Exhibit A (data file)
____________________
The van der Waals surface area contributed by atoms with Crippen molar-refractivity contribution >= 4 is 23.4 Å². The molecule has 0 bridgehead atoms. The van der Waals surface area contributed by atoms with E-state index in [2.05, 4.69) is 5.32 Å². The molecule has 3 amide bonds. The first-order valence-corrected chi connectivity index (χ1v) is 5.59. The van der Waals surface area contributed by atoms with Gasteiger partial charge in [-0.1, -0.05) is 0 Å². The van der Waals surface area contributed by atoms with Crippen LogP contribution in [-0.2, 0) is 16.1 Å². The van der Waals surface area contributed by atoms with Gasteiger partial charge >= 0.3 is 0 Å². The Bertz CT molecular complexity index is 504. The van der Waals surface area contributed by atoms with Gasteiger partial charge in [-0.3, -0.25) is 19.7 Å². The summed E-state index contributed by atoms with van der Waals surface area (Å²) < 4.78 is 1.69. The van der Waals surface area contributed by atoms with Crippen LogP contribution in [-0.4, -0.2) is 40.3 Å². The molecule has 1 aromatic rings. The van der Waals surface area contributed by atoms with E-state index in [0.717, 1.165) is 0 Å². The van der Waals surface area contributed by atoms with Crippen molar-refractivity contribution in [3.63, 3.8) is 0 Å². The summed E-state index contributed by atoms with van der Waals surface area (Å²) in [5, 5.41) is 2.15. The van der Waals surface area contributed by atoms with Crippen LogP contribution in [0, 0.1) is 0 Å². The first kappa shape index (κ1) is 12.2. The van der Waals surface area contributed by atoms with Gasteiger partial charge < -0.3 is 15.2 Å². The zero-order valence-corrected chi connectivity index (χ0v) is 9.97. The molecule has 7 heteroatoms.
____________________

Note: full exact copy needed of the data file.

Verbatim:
The van der Waals surface area contributed by atoms with Crippen molar-refractivity contribution >= 4 is 23.4 Å². The molecule has 0 bridgehead atoms. The van der Waals surface area contributed by atoms with E-state index in [2.05, 4.69) is 5.32 Å². The molecule has 3 amide bonds. The first-order valence-corrected chi connectivity index (χ1v) is 5.59. The van der Waals surface area contributed by atoms with Gasteiger partial charge in [-0.1, -0.05) is 0 Å². The van der Waals surface area contributed by atoms with Crippen LogP contribution in [-0.2, 0) is 16.1 Å². The van der Waals surface area contributed by atoms with Gasteiger partial charge >= 0.3 is 0 Å². The Bertz CT molecular complexity index is 504. The van der Waals surface area contributed by atoms with Gasteiger partial charge in [-0.3, -0.25) is 19.7 Å². The summed E-state index contributed by atoms with van der Waals surface area (Å²) < 4.78 is 1.69. The van der Waals surface area contributed by atoms with Crippen LogP contribution in [-0.4, -0.2) is 40.3 Å². The molecule has 1 aromatic rings. The van der Waals surface area contributed by atoms with E-state index in [0.717, 1.165) is 0 Å². The van der Waals surface area contributed by atoms with Crippen molar-refractivity contribution in [3.63, 3.8) is 0 Å². The summed E-state index contributed by atoms with van der Waals surface area (Å²) in [5, 5.41) is 2.15. The van der Waals surface area contributed by atoms with Crippen LogP contribution in [0, 0.1) is 0 Å². The first kappa shape index (κ1) is 12.2. The van der Waals surface area contributed by atoms with Gasteiger partial charge < -0.3 is 15.2 Å². The zero-order valence-corrected chi connectivity index (χ0v) is 9.97. The molecule has 7 heteroatoms.